ComputerWorld also got the opinion of lawyer Clive Elliott on the subject – also a supporter of a three strikes law. He argued that disconnecting someone from the internet for copyright infringement is not unusual – never mind the fact that France has yet to enforce it’s three strikes regime and the only other country that has a law like that is South Korea. Maybe some supporters might think that what’s good for the Republic of South Korea is good for New Zealand. Really, where else in the world is a three strikes law anyway?
Elliott continued with his argument:
There is a lot of talk about internet access being a human right, but even if it is, the law is still entitled to abridge such rights as punishment for a sufficiently grave illegal act, Elliott says.
In some countries, internet access is a human right. Is there any evidence to support how “grave” copyright infringement really is? There are studies commissioned by the copyright industry that found interesting ways of trying to make online infringement sound much more severe than it really is. In some cases, certain organizations cried foul over infringement while quietly enjoying record breaking profits.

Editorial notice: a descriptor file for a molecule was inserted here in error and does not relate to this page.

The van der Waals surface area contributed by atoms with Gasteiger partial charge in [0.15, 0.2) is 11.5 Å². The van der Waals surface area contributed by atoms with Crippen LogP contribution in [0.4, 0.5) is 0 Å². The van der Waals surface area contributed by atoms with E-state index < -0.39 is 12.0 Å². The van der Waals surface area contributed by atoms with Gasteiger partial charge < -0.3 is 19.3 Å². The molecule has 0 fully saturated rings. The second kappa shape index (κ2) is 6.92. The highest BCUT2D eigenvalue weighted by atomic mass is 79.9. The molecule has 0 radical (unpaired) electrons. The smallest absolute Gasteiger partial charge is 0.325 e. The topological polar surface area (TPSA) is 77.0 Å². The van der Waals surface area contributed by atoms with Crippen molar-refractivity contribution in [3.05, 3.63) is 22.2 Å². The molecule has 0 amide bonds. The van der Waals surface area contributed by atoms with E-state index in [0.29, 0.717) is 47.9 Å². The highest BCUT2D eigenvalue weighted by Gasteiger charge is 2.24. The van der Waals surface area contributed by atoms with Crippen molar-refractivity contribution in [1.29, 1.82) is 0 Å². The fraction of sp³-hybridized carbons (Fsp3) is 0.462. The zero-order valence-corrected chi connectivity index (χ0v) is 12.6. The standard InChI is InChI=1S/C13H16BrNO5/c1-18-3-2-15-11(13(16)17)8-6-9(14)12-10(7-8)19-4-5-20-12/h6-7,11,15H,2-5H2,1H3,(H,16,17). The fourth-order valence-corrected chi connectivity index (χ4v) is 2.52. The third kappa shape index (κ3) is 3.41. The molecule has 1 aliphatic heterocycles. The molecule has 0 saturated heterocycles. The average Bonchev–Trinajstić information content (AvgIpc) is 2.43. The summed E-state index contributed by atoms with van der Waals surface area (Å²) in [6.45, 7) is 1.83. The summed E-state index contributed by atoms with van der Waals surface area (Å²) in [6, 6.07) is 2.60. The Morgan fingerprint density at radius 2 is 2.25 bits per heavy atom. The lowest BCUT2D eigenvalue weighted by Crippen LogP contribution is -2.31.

Here’s another argument by Elliott:
If you commit a serious driving offence, he says, you are not just banned from driving the vehicle in which the offence has been committed; you are banned from driving any vehicle. If you are guilty of harassing your domestic partner, you may be served with an order which will also stop you from having contact with your children, even though you did not offend against them.
Others have already pointed out that this is a false comparison because copyright infringement is a civil issue. Serious driving offenses are often a criminal issue. I would go further about how this is a false comparison because if you are tried for a serious driving offense like vehicular homicide, you are innocent until proven guilty. Initial accusations of copyright infringement are guilty until proven innocent. There’s more leniency in the system in terms of assumption of guilt with killing someone with your car than there is for uploading bad pop music.
Perhaps a great sign that supporters of three strikes really haven’t thought through there arguments is this: